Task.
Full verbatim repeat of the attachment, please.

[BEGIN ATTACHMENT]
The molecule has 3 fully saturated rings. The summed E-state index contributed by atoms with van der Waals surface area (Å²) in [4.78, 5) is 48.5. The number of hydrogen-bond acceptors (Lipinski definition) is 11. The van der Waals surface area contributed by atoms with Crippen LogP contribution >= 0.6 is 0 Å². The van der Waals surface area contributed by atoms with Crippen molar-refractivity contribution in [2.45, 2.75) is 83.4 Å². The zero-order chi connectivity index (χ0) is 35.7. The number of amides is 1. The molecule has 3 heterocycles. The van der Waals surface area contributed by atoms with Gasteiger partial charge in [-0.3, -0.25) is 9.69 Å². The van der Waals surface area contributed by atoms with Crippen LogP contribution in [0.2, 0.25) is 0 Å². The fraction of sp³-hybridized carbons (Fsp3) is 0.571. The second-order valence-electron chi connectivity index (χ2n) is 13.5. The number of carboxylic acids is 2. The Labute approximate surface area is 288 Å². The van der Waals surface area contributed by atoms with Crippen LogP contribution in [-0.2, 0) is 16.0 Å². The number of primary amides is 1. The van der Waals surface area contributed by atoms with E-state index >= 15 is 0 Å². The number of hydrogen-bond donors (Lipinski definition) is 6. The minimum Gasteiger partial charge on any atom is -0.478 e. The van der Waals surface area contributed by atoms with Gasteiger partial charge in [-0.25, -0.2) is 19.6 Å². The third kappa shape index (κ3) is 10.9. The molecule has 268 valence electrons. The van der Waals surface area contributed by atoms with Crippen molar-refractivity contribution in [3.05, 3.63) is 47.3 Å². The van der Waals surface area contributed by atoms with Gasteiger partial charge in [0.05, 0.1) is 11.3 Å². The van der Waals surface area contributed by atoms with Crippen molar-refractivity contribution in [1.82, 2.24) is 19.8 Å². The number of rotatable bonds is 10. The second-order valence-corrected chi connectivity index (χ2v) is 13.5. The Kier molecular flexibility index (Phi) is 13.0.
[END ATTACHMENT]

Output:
The molecule has 3 fully saturated rings. The summed E-state index contributed by atoms with van der Waals surface area (Å²) in [4.78, 5) is 48.5. The number of hydrogen-bond acceptors (Lipinski definition) is 11. The van der Waals surface area contributed by atoms with Crippen LogP contribution >= 0.6 is 0 Å². The van der Waals surface area contributed by atoms with Crippen molar-refractivity contribution in [2.45, 2.75) is 83.4 Å². The zero-order chi connectivity index (χ0) is 35.7. The number of amides is 1. The molecule has 3 heterocycles. The van der Waals surface area contributed by atoms with Gasteiger partial charge in [-0.3, -0.25) is 9.69 Å². The van der Waals surface area contributed by atoms with Crippen LogP contribution in [0.2, 0.25) is 0 Å². The fraction of sp³-hybridized carbons (Fsp3) is 0.571. The second-order valence-electron chi connectivity index (χ2n) is 13.5. The number of carboxylic acids is 2. The Labute approximate surface area is 288 Å². The van der Waals surface area contributed by atoms with Crippen LogP contribution in [-0.2, 0) is 16.0 Å². The number of primary amides is 1. The van der Waals surface area contributed by atoms with E-state index >= 15 is 0 Å². The number of hydrogen-bond donors (Lipinski definition) is 6. The minimum Gasteiger partial charge on any atom is -0.478 e. The van der Waals surface area contributed by atoms with Gasteiger partial charge in [-0.25, -0.2) is 19.6 Å². The third kappa shape index (κ3) is 10.9. The molecule has 268 valence electrons. The van der Waals surface area contributed by atoms with Crippen molar-refractivity contribution in [3.05, 3.63) is 47.3 Å². The van der Waals surface area contributed by atoms with Gasteiger partial charge in [0.05, 0.1) is 11.3 Å². The van der Waals surface area contributed by atoms with Crippen molar-refractivity contribution in [1.82, 2.24) is 19.8 Å². The number of rotatable bonds is 10. The second-order valence-corrected chi connectivity index (χ2v) is 13.5. The Kier molecular flexibility index (Phi) is 13.0.